Pritzker Signs SAFE-T Act Amendments
Gov. J.B. Pritzker on Tuesday signed into law revisions to the controversial criminal justice package known as the SAFE-T Act. “I’m pleased that the General Assembly has passed clarifications that uphold the principle we fought to protect,” Pritzker said in a statement about the signing. “Advocates and lawmakers came together and put in hours of work to strengthen and clarify this law, uphold our commitment to equity, and keep people safe.”
Changes approved by Illinois lawmakers on the final day of their fall veto session last week clarify court authority in:
- Controlling electronic monitoring and escape
- Outline specific guidelines for trespassing violations
- Create a grant program to aid public defenders with increased caseloads
SAFE-T Act ends the cash bail system in Illinois starting Jan. 1.
Last-minute Proposal To Protect Dreamers
Members of the New Democrat Coalition (NDC) have drafted a framework for an immigration policy that provides a route to citizenship for millions of young undocumented immigrants.
NDC Chair Suzan DelBene (D-Wash.) released a statement on Wednesday along with immigration task force chairs Salud Carbajal (Calif.) and Greg Stanton (Ariz.), pushing to carve out a pathway to citizenship for Dreamers by the end of the year.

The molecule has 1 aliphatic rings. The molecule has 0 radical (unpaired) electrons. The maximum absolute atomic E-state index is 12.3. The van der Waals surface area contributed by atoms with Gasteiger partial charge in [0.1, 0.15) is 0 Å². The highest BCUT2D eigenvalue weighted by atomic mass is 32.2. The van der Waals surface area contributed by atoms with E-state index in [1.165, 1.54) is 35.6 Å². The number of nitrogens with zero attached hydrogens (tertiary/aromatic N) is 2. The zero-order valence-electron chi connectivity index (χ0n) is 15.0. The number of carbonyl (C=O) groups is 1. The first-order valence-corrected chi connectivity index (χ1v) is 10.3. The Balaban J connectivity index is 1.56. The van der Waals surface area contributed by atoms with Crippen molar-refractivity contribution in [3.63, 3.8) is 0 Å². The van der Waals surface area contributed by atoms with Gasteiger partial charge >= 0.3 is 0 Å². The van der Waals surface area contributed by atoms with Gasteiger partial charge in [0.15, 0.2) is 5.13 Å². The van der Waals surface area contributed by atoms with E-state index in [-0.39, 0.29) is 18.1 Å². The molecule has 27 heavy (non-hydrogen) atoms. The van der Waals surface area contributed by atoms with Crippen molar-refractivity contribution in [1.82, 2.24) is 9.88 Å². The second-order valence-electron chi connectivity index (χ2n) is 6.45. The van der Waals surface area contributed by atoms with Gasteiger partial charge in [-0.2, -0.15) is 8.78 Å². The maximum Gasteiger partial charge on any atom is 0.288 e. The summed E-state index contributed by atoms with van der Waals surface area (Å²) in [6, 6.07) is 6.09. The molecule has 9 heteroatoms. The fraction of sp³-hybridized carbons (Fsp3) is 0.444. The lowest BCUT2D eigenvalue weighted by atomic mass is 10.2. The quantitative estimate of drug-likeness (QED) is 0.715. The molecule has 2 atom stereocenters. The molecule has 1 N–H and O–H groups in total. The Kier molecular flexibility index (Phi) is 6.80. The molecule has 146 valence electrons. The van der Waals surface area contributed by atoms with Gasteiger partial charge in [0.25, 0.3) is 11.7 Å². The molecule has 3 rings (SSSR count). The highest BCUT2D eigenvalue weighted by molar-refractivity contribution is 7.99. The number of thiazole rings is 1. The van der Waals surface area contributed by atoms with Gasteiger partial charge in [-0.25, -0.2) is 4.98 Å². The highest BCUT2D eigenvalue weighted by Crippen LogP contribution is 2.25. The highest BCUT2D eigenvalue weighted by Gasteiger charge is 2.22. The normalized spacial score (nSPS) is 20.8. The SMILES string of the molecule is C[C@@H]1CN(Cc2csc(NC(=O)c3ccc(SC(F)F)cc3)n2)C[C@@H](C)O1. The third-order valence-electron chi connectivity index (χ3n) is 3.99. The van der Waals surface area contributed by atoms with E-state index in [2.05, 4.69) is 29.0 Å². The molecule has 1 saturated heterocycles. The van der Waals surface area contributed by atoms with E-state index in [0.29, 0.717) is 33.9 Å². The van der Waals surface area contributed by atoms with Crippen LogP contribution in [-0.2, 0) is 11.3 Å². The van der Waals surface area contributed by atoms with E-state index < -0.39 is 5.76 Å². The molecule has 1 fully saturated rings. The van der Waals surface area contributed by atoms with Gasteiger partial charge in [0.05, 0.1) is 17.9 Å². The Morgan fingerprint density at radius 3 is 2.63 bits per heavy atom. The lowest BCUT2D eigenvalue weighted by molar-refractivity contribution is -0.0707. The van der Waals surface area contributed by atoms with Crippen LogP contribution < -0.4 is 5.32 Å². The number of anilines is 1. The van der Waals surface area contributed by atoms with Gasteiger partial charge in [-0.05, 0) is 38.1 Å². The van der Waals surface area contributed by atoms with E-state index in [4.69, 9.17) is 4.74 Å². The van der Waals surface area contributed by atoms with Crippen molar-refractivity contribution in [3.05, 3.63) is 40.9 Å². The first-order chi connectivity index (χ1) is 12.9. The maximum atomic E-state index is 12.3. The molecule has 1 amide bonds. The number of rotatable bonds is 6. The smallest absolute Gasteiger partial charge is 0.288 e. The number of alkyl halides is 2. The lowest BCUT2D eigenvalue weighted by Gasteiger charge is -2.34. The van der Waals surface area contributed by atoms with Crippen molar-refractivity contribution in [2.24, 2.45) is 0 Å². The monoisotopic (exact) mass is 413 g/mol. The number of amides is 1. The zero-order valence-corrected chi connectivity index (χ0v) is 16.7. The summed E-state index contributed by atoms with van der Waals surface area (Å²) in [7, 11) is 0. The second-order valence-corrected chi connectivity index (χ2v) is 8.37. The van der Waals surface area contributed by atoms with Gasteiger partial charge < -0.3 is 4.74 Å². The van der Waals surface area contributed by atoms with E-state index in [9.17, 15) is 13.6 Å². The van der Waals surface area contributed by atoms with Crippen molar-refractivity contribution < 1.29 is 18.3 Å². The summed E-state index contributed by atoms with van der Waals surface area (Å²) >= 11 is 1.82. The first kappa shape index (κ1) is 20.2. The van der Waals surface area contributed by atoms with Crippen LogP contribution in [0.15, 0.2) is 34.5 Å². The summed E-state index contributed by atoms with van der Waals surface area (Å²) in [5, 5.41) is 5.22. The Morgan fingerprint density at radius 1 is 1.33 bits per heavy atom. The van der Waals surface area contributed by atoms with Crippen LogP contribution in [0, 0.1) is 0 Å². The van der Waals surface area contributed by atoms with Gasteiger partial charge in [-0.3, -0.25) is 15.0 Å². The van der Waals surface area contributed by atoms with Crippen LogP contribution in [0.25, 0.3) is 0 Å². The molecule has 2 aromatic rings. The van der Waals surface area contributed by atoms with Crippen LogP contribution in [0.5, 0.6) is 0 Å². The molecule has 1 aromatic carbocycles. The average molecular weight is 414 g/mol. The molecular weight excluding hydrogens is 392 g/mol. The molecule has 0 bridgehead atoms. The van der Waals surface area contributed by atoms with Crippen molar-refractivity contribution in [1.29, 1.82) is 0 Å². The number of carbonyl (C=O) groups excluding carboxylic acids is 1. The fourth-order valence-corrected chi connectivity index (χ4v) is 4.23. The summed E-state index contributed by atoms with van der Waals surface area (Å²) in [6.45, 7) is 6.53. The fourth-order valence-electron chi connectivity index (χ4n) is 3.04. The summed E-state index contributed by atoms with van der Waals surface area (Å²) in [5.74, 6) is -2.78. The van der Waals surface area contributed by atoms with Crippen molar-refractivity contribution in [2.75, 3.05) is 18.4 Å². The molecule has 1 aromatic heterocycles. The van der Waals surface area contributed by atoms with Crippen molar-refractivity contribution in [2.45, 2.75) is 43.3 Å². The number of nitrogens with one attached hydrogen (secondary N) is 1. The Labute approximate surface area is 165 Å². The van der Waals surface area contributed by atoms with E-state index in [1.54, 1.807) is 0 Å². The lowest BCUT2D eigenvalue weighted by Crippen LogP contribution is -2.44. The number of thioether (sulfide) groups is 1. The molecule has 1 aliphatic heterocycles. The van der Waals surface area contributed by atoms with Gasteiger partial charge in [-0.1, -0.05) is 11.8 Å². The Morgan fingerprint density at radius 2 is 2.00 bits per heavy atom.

The proposal would grant legal status to 2 million DACA recipients in exchange for at least $25 billion in increased funding for Border Patrol and border security.
Democrats have been betting on the lame-duck session – the period after the midterms and before the new Congress begins – to pass legislation before losing their majority in the House.
Sen. Dick Durbin (D-Ill.) said, “As the author of the original Dream Act more than 20 years ago, I applaud every good faith effort to give these deserving individuals a path to citizenship.”
Civil Rights Leader Honored
A new exhibit celebrating the life and legacy of Dr. Timuel Black was introduced this week at the Bronzeville Historical Society (BHS).
Community members, educators, friends, and creatives gathered on Wednesday, December 7, what would have been his 104th birthday, to remember Black’s legacy of civic activism, oral history, and educational reform in the pursuit of social justice.
“Chicago was a hotbed. He was in the front every movement that took place in Chicago,” BHS President and CEO Sherry Williams said.
The exhibit features photos, books he authored, newspaper articles, and awards and honors that Black received during his lifetime.
Dr. Black passed away last year at age 102.